I would though , and I’m seriously considering having a tussle with them in the courts to effectively make it near impossible for them to enforce their payment ways .


              • G says:

                You might care to look at the Malicious Communications Acts 1988 and the Communications Act 2003. Use of both would involve the Police which will be free rather than contemplating any expensive litigation in the civil courts.
                Suggest you write to the TV Licensing and state your position i.e. you don’t need a licence etc and add that if they continue to pester you, you will treat any correspondence from them, with threats, as falling under the 88 Act and, in that case, you will refer the matter to the Police. Obtain a Certificate of Posting from the Post Office (that will suffice for the courts).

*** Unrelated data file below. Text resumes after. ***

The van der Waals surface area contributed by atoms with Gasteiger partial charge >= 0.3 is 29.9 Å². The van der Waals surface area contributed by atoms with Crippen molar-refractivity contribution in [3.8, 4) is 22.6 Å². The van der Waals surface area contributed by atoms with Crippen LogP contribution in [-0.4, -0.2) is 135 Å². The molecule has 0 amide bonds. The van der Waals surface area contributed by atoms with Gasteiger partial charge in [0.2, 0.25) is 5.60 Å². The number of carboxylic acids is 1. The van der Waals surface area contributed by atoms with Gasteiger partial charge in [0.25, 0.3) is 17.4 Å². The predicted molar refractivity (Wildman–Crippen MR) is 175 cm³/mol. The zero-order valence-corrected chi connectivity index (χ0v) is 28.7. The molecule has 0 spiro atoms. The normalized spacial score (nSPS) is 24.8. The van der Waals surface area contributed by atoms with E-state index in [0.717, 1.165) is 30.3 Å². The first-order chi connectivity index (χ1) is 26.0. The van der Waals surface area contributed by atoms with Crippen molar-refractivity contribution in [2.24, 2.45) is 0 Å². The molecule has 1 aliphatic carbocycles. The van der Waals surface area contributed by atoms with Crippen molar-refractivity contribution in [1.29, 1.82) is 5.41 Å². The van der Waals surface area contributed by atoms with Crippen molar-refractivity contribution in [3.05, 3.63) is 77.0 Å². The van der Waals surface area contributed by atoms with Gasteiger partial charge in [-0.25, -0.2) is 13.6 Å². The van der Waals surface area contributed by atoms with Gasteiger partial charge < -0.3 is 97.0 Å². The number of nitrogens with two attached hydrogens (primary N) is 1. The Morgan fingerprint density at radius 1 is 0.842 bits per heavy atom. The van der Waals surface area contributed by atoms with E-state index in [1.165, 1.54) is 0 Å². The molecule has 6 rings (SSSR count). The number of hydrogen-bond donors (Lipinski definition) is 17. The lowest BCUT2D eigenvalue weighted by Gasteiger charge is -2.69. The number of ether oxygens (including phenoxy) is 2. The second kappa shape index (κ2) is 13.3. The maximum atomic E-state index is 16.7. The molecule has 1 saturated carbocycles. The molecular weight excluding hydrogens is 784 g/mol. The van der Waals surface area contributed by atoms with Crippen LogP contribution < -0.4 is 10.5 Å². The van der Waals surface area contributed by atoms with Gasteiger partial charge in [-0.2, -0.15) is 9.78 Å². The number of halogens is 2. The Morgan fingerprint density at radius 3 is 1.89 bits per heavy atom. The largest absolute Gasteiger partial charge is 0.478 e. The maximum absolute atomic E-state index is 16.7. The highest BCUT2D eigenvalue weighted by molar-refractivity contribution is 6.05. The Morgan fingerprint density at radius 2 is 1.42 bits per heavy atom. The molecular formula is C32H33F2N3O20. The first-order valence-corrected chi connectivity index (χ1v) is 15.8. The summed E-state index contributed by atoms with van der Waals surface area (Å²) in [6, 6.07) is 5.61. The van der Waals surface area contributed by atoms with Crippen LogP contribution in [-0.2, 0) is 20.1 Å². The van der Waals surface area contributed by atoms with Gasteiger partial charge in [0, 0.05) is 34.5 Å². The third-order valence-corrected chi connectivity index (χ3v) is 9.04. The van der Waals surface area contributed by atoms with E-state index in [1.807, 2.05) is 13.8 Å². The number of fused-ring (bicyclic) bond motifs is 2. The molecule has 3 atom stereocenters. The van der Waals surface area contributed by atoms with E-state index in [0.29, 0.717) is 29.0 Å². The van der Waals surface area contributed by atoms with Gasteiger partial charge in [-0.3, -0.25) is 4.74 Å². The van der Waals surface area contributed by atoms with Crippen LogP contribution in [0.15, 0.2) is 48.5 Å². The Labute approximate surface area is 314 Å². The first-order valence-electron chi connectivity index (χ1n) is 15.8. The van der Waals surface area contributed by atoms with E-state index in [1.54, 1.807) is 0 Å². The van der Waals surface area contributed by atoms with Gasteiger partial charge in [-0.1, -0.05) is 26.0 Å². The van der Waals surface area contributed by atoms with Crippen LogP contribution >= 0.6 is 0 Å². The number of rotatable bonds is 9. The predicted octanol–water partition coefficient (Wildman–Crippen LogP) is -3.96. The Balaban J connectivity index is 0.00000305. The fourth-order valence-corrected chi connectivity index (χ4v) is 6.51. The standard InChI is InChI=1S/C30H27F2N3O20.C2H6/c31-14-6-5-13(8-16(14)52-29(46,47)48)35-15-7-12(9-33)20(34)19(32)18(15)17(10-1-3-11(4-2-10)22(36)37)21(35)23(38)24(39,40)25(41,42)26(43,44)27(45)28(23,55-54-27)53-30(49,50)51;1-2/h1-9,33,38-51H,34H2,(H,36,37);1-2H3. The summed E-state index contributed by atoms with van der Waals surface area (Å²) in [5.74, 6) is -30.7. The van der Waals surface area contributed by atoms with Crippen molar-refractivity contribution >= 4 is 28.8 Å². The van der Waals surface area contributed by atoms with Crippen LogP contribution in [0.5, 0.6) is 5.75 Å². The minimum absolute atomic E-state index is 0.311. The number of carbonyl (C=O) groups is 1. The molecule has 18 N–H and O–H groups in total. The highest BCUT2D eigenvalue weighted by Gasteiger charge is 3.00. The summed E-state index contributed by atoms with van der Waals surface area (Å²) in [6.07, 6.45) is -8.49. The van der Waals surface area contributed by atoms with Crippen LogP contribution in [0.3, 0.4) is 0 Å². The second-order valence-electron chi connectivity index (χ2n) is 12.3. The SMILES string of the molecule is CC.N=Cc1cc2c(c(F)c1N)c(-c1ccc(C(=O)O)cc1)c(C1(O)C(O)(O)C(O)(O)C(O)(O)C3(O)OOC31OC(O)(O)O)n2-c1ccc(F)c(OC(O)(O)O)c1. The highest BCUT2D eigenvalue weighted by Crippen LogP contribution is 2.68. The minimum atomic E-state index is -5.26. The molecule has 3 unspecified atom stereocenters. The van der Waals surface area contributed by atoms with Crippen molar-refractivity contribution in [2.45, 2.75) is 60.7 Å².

• Nibor says:

                  Those are good routes , and I did stop them hassling me at my old address .

                  My thoughts are to get them to take me to court and if when I win it would be a victory for everyone as they would be unable to use their current ways of extracting payment .
                  This is not speculation on my part . You may have noticed a change in their operations a few years back .


                  • Up2snuff says:

                    And don’t forget the option of serving a Cease & Desist Notice under The Harassment Act 1997, straight to Alison Roberts. Repeated breaches can then be reported to the Police.


                    • Nibor says:


                      Sounds another good route .